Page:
(click to enlarge)

Now, a housing bull will say that these are the opposite faces of the same coin. They would say, "because there is so little inventory available - according to the NAR, only 1.9mm homes are for sale, which is higher than last winter but otherwise the lowest since 2002 - prices are rising and fewer are being sold because of the shortage of supply." This is certainly possible, although I wonder at where all of the 'shadow supply' and bank REO property got off to so quickly, especially since the pace of existing home sales (and new home sales) remain at such low fractions of the pace prior to 2007 (existing home sales is currently 64% of the peak rate in 2005; new home sales are at 34% of the 2005 peak). How do you get rid of inventory without selling it?

The housing market continues to be a conundrum, but without a doubt prices are rising. And, also without a doubt, rising home prices are beginning to push rents higher. More economists are raising their forecasts for core inflation looking forward over the next year. Of course, readers of this column know that this is old news here. Speaking of which, Enduring Investments' Quarterly Inflation Outlook for Q1 has been published. Institutional investors and others interested in our services can register for this private report on our website by filling out the contact form and requesting access to the blog.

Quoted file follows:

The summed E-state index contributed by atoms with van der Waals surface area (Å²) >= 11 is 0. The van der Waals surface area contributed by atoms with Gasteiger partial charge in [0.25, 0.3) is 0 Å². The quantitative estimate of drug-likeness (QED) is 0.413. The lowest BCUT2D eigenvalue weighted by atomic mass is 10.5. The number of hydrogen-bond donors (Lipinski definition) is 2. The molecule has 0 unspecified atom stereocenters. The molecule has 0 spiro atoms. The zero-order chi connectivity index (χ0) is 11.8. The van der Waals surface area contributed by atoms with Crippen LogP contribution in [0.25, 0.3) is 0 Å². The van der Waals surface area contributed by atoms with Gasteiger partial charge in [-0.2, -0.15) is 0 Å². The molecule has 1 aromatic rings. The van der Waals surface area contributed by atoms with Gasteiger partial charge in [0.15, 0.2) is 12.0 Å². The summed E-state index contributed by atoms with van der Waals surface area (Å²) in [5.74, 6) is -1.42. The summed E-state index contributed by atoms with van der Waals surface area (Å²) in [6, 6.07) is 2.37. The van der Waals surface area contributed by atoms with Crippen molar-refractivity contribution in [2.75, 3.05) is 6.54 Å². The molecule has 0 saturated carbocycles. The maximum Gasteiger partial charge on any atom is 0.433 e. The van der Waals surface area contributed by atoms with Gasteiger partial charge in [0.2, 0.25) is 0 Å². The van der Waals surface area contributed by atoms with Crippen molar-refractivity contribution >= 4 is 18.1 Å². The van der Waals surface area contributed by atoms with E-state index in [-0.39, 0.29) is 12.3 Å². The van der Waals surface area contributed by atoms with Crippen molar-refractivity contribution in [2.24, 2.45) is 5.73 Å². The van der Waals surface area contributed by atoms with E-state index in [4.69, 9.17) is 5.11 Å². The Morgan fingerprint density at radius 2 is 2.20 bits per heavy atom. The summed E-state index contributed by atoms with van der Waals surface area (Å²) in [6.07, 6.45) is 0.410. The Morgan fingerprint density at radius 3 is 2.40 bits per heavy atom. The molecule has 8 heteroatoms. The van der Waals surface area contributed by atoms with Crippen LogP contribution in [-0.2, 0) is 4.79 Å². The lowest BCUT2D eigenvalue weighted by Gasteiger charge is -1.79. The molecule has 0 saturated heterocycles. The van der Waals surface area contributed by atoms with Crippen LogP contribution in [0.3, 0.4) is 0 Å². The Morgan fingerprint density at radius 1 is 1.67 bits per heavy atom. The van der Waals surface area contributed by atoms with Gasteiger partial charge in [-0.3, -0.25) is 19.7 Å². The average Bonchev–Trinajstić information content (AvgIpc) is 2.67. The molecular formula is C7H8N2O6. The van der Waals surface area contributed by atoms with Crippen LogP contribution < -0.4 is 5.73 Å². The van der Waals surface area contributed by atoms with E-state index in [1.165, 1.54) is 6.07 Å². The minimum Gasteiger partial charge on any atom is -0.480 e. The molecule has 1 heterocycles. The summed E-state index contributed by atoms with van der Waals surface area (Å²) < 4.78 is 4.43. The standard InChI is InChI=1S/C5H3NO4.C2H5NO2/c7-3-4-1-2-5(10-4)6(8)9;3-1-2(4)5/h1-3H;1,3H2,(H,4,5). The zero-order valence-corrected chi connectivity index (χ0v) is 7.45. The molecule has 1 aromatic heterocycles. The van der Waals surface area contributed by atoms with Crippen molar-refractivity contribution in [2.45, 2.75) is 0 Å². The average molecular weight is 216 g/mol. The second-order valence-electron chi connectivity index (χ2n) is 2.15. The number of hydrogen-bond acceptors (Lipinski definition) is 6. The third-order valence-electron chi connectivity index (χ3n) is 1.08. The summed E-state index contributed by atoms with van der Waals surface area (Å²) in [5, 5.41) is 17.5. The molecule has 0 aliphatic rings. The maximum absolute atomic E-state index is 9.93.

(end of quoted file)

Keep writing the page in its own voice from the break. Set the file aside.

Finally, I want to make one observation about the complete impotence of the Republicans to respond to the Democrats' push for a higher minimum wage. It is terribly distressing to see such bad economics from one party (in this case, the Democrats) and such utter lack of common sense responses to bad economics from the other party (in this case, the Republicans). Here is the only question that needs to be answered: if raising the minimum wage has only salutatory effects on the economy and on the working class, then why not raise it to $1000/hour? Why not $10,000 per hour? Surely, if raising the minimum wage is good, then raising it more can't be bad. Republicans should be amending the bill to make the minimum wage $10,000/hour.

The obvious answer is that if the minimum wage was $10,000/hour, no one would hire anybody - and we all know that, and even Democrats know that, and we all know why: because there is almost no one in the country who can produce enough goods or services to be worth $10,000/hour. If you are hiring people, you have to decide whether you will get enough out of them to afford their labor and still stay in business. The answer is obvious at $10,000. But it's the same question at $10: can this group of workers produce enough so that I can afford to pay them all $10? If not, they will not be earning $10/hour but $0/hour (or at least some of them will be). We know exactly what would happen with a $10,000/hour minimum wage, and it's easy to demonstrate it. But the Republicans are absolutely inarticulate on this point, and on most points, and that is why they keep losing arguments where they have the stronger position.

Housekeeping Note: Earlier this week I published an article on the Mt. Gox/bitcoin fiasco. If you didn't see the note (it didn't get out on all of the syndication channels), you can find it here.

Source: Make Hay While The Sun Doesn't Shine